5. Learned Additional Public Prosecutor for the State submits that the Trial Court fell in error in acquitting the respondent solely on account of non- examination of one more lady who is alleged to be present in the gym and no reason was assigned as to why the testimony of the complainant should be disbelieved. The complainant had no axe to grind to falsely implicate the accused. Moreover, although according to the complainant accused was instructor in the gym, however, the accused has taken a false plea in his statement under S. 313 Cr.PC that he was not employed in the gym. Since the judgment passed by the learned Trial Court suffers from perversity as such it is submitted that the same be set aside and in view of the testimony of the complainant, which is cogent and consistent, the accused be convicted of the offence alleged against him.

6. Per contra, learned counsel for the respondent / accused submits that this is an appeal against acquittal and, therefore, no interference is called for. Moreover, the prosecution case is based on solitary testimony of the complainant. However, no explanation has been given from the side of the prosecution as to why one more lady who was present in the gym and was an eye witness was not examined. The failure to examine the eye witness raises adverse inference against prosecution. Furthermore, there is delay of 2 days in lodging the FIR for which no satisfactory explanation has come as such the delay in lodging the FIR is also fatal to the case of prosecution. Reliance in this regard is placed on

Thulia Kali v State of Tamil Nadu, AIR 1973 SC 501.

7. I have given my considerable thoughts to the respective submissions of learned counsel for the parties and have perused the record.

8. The law relating to an appeal against the order of acquittal was succinctly laid down by the Hon‟ble Supreme Court in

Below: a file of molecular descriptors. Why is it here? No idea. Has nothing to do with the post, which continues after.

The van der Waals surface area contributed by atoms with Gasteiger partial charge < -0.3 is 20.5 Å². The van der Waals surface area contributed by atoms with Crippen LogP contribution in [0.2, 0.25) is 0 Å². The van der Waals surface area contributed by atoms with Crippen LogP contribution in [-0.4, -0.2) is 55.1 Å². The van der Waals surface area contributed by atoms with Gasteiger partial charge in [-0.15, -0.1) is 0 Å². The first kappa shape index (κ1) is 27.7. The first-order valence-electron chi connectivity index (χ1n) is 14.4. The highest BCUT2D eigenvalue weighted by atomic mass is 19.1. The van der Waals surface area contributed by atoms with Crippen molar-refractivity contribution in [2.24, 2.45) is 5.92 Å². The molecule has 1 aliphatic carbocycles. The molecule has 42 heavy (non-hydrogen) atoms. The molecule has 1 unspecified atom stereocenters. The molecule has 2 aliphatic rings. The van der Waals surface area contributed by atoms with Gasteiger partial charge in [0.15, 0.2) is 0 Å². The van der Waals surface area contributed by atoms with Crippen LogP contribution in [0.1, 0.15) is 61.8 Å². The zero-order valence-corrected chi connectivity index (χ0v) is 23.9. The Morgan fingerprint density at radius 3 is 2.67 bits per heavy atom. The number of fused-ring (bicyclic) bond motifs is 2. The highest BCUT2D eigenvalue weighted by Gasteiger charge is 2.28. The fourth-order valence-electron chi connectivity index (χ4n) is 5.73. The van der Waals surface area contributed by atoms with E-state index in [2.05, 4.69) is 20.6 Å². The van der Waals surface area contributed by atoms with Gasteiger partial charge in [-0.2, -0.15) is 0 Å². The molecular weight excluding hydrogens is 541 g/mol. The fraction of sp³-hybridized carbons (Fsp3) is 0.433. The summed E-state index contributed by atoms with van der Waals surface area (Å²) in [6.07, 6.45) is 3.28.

State of Goa v Sanjay Thakran and Anr, (2007) 3 SCC 755

wherein after adverting to various earlier decisions on this point, it was observed as under:

“16…..while exercising the powers in appeal against the order of acquittal the court of appeal would not ordinarily interfere with the order of acquittal unless the approach of the lower court is vitiated by some manifest illegality and the conclusion arrived at would not be arrived at by any reasonable person and, therefore, the decision is to be characterised as perverse. Merely because two views are possible, the court of appeal would not take the view which would upset the judgment delivered by the court below. However, the appellate court has a power to review the evidence if it is of the view that the view arrived at by the court below is perverse and the court has committed a manifest error of law and ignored the material evidence on record. A duty is cast upon the appellate court, in such circumstances, to reappreciate the evidence to arrive at a just decision on the basis of material placed on record to find out whether any of the accused is connected with commission of the crime he is charged with.”

7. In

Chandrappa and Others vs. State of Karnataka (2007) 4 SCC 415

while considering the similar issue, namely, appeal against acquittal and power of the appellate court to reappreciate, review or reconsider evidence and interfere with the order of acquittal, this Court, reiterated the principles laid down in the above decisions and further held that:-